Winners interzum award 2017, © Red Dot
The “interzum award: intelligent material & design 2017” selected the best products from the international furniture and interior construction industries’ supplying sections – innovations for the future design of furniture and interiors. We met jury member and Professor at Ostwestfalen-Lippe University of Applied Sciences, Martin Stosch at interzum. Three questions about this year's awarded products and current developments in the industry.
Professor Stosch, looking at this year's awarded products, where do you see the biggest potential for innovation?
Basically, I think the biggest opportunity for development at present is in the area of functional fittings, which have been reducing in size dramatically, as well as in the materials sector. New materials always have the potential for new uses and functions. It is also exciting to see long-established manufacturing technologies being combined intelligently, giving rise to new components. If you ask me where it's all heading, I believe that in future we'll see a lot of fittings disappearing in the furniture panel. In addition, the individual elements are becoming ever more elegant and smaller, almost invisible. The interior of the carcass of a piece of furniture will be finished to the same aesthetic standards as we have long since come to expect of the exterior.
"interzum award: intelligent material & design 2017” at interzum, © Koelnmesse
How much importance would you attach to interzum?
For us as wood technologists who train specialists and managers for the furniture and furniture supply industry, interzum is by far the most important fair in the field. This is where we can see and actually touch the latest product innovations – it is a platform where truly new products and ideas are presented. I always make interesting discoveries on my visits to the fair. Also, interzum is like a family get-together for the industry.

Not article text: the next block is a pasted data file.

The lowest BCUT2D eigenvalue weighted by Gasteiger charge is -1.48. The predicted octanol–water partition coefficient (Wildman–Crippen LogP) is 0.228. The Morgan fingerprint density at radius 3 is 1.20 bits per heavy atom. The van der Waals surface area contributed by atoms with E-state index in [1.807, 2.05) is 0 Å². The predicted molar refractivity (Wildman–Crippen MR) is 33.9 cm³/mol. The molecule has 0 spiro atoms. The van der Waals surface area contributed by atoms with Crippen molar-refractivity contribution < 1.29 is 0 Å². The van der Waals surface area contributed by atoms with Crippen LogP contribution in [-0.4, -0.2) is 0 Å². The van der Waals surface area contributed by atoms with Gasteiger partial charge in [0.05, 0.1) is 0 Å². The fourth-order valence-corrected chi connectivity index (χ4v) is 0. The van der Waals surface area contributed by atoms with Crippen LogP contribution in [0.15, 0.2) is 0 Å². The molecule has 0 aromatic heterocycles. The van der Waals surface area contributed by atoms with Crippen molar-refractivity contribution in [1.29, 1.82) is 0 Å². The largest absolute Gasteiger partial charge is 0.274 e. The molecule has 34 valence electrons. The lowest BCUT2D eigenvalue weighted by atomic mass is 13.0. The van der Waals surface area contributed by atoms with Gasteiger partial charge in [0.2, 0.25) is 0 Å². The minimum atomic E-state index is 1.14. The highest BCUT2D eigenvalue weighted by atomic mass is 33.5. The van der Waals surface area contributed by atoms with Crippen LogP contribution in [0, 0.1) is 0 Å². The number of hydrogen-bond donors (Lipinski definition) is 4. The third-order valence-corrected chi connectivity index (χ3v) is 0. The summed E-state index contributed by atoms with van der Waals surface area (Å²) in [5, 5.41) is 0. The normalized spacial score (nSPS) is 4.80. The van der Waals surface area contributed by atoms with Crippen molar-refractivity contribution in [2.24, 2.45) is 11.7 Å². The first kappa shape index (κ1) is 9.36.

What would you like to see from the industry in the future?
We need to make better furniture with less and less materials and think about more sustainable solutions. I would like to see the furniture supply industry develop something like the concept cars of the automotive industry – trying out playful and visionary things that show a perspective on the future.
Professor Martin Stosch, © INDEED Photography
After completing his high school diploma, carpentry apprenticeship and interior architecture studies, Professor of Engineering Martin Stosch was initially employed as a product developer for various companies in the furniture and furniture supply industries. In 2000, he took up a post lecturing in industrial furniture manufacturing on the wood technology course at Ostwestfalen-Lippe University of Applied Sciences. Since 2003 his research and teaching has been focused on the lightweight construction of furniture.